Roy Gutterman, Associate Professor of Newspaper and Online Journalism and Director of the Tully Center for Free Speech, was featured in the NewsChannel 9 story “Could social media impact your right to bear arms? NYS Senator introduces bill.” “Everybody has…
German Author and Scholar Present Joint Reading on Holocaust Memories in Literature March 6
Susanna Piontek and Guy Stern will examine translation and fictionalization of actual memories
The literary representation of Holocaust memories will be the subject of a presentation by the husband-and-wife team of Susanna Piontek and Guy Stern in Syracuse University’s College of Arts and Sciences.
The program, “Remembering the Holocaust Through Fiction and Facts,” is on Wednesday, March 6, at 5:30 p.m. in the Peter Graham Scholarly Commons of Bird Library. The event is free and open to the public. For more information, contact Karina von Tippelskirch at 315-443-5383 or email@example.com.
Described as a reading interwoven with conversations about Piontek’s and Stern’s work, the program will address issues of translation and fictionalization of actual memories.
“It will mark the culmination of the couple’s visit to campus,” says von Tippelskirch, assistant professor of German and coordinator of the German language program in the Department of Languages, Literatures, and Linguistics (LLL). “Guy Stern is a leading expert of German Jewish and exile literature and, as an emigrant, has dedicated his life to teaching and scholarly research of these subjects. In turn, Susanna Piontek has always been interested in Jewish tradition, literature, music and history. Many of her stories deal with problems of Jewish life in post-war Germany and Israel.”
During the program, Piontek will read from her English-language short-story collection, “Have We Possibly Met Before?” (Culicidae Press, 2012).
Born in Poland, Piontek immigrated to Germany before settling permanently in the United States as a freelance writer. “Have We Possibly Met Before?” originated in 2005 as a collection of stories published in German. Stern, who translated the book and wrote the preface, calls Piontek’s literary perspective “refreshingly realistic.”
“With unflinching exactness, she describes everyday life situations we all know very well,” he writes. “In a certain way, we walk into her stories like guests into a living room, but only to realize that things are not as they seem, and that we will never get what we want.”
Piontek earned a master’s degree from Bochum University (Germany), where she studied language pedagogy, history and American studies and then trained in broadcast editing. While working at a radio station, Piontek began jotting down poems and short stories, which have been published and anthologized throughout North America and Europe.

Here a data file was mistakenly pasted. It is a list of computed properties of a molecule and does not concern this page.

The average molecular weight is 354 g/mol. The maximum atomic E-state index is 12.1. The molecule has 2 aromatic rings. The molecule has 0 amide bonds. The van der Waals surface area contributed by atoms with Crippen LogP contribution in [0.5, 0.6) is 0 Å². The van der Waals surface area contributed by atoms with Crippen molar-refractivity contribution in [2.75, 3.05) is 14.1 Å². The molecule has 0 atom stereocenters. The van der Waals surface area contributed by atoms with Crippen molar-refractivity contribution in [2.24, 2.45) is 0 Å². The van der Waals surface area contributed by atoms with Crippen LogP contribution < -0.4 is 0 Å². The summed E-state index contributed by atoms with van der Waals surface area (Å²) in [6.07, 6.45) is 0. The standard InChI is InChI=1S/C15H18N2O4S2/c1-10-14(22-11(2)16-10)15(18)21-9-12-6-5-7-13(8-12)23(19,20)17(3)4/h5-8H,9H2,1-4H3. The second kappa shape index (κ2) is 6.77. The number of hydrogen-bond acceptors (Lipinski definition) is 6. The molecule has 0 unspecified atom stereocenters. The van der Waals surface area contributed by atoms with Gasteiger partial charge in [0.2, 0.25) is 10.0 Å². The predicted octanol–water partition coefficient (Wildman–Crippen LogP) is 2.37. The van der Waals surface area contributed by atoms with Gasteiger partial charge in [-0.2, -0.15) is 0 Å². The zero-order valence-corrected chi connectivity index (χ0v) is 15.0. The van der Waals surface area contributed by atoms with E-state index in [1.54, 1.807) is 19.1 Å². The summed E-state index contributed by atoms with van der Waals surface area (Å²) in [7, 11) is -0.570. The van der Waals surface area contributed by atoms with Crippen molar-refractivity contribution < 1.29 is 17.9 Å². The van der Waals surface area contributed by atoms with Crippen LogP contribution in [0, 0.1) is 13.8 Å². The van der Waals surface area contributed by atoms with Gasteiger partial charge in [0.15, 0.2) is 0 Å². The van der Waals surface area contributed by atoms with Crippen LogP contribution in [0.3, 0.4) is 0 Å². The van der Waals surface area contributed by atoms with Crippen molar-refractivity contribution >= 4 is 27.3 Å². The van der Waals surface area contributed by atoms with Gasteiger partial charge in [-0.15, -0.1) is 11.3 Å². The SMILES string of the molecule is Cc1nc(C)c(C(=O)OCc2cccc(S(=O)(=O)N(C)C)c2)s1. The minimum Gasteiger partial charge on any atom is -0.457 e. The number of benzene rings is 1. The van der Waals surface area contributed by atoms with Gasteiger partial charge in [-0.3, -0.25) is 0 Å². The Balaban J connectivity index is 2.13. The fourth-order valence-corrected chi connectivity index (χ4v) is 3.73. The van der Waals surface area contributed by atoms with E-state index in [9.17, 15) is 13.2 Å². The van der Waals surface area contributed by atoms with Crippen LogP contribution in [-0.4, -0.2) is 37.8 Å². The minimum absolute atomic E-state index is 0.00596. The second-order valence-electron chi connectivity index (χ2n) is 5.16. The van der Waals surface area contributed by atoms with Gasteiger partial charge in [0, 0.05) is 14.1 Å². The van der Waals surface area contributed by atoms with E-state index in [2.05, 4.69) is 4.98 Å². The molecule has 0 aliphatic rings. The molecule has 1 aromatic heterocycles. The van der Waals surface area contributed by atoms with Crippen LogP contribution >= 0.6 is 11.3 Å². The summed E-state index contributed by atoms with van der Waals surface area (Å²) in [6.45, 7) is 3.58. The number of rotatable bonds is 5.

Stern is director of The Harry and Wanda Zekelman International Institute of the Righteous—the nation’s first freestanding museum dedicated to the memory of the Holocaust—in Farmington Hills, Mich. He also co-founded the country’s first Lessing Society at the University of Cincinnati, serving as society president from 1975-77. Stern has written and edited numerous books on German literary history, including “Fielding, Wieland, Goethe and the Rise of the Novel” (Peter Lang GmbH, 2004); “Literature and Culture in Exile” (Dresden University Press, 1998); and “War, Weimar, and Literature: The Story of the Neue Merkur, 1914-25” (Penn State University Press, 1971).
Born into an assimilated Jewish family in Germany, Stern escaped to the United States in 1937. (He later found out his parents were murdered at the Treblinka extermination camp in Poland, after being deported to the Warsaw Ghetto.) Following World War II, Stern embarked on an illustrious academic career that included positions at Wayne State and Denison universities and at the universities of Maryland and Cincinnati. Stern is the recipient of numerous honors and awards, including the Grand Cross of the Order of Merit of the Federal Republic of Germany and the Goethe Medal.
“Remembering the Holocaust” is organized and presented by the German language program, with support from LLL; the SU Humanities Center; the Judaic Studies Program; the School of Education’s Regional Holocaust and Genocide Initiative: “Resistance, Resilience, and Responsibility”; and the German Consulate General in New York.